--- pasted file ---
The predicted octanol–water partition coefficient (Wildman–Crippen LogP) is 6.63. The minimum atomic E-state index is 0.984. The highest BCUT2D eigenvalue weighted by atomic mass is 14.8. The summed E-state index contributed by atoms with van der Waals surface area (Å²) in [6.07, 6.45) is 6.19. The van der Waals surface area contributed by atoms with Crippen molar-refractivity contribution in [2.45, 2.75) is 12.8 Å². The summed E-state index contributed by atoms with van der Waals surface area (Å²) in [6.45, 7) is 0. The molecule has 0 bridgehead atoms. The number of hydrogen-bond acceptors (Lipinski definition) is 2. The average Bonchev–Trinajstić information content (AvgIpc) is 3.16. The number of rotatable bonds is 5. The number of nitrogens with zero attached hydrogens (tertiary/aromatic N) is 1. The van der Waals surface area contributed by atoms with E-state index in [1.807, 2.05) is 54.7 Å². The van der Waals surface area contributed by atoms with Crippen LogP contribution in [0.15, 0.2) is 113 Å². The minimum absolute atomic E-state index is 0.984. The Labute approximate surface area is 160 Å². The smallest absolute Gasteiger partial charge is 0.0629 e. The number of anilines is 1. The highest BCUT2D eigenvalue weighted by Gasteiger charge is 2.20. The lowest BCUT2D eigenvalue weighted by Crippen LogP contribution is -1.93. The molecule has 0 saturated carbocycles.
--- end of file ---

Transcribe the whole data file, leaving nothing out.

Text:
The predicted octanol–water partition coefficient (Wildman–Crippen LogP) is 6.63. The minimum atomic E-state index is 0.984. The highest BCUT2D eigenvalue weighted by atomic mass is 14.8. The summed E-state index contributed by atoms with van der Waals surface area (Å²) in [6.07, 6.45) is 6.19. The van der Waals surface area contributed by atoms with Crippen molar-refractivity contribution in [2.45, 2.75) is 12.8 Å². The summed E-state index contributed by atoms with van der Waals surface area (Å²) in [6.45, 7) is 0. The molecule has 0 bridgehead atoms. The number of hydrogen-bond acceptors (Lipinski definition) is 2. The average Bonchev–Trinajstić information content (AvgIpc) is 3.16. The number of rotatable bonds is 5. The number of nitrogens with zero attached hydrogens (tertiary/aromatic N) is 1. The van der Waals surface area contributed by atoms with E-state index in [1.807, 2.05) is 54.7 Å². The van der Waals surface area contributed by atoms with Crippen LogP contribution in [0.15, 0.2) is 113 Å². The minimum absolute atomic E-state index is 0.984. The Labute approximate surface area is 160 Å². The smallest absolute Gasteiger partial charge is 0.0629 e. The number of anilines is 1. The highest BCUT2D eigenvalue weighted by Gasteiger charge is 2.20. The lowest BCUT2D eigenvalue weighted by Crippen LogP contribution is -1.93. The molecule has 0 saturated carbocycles.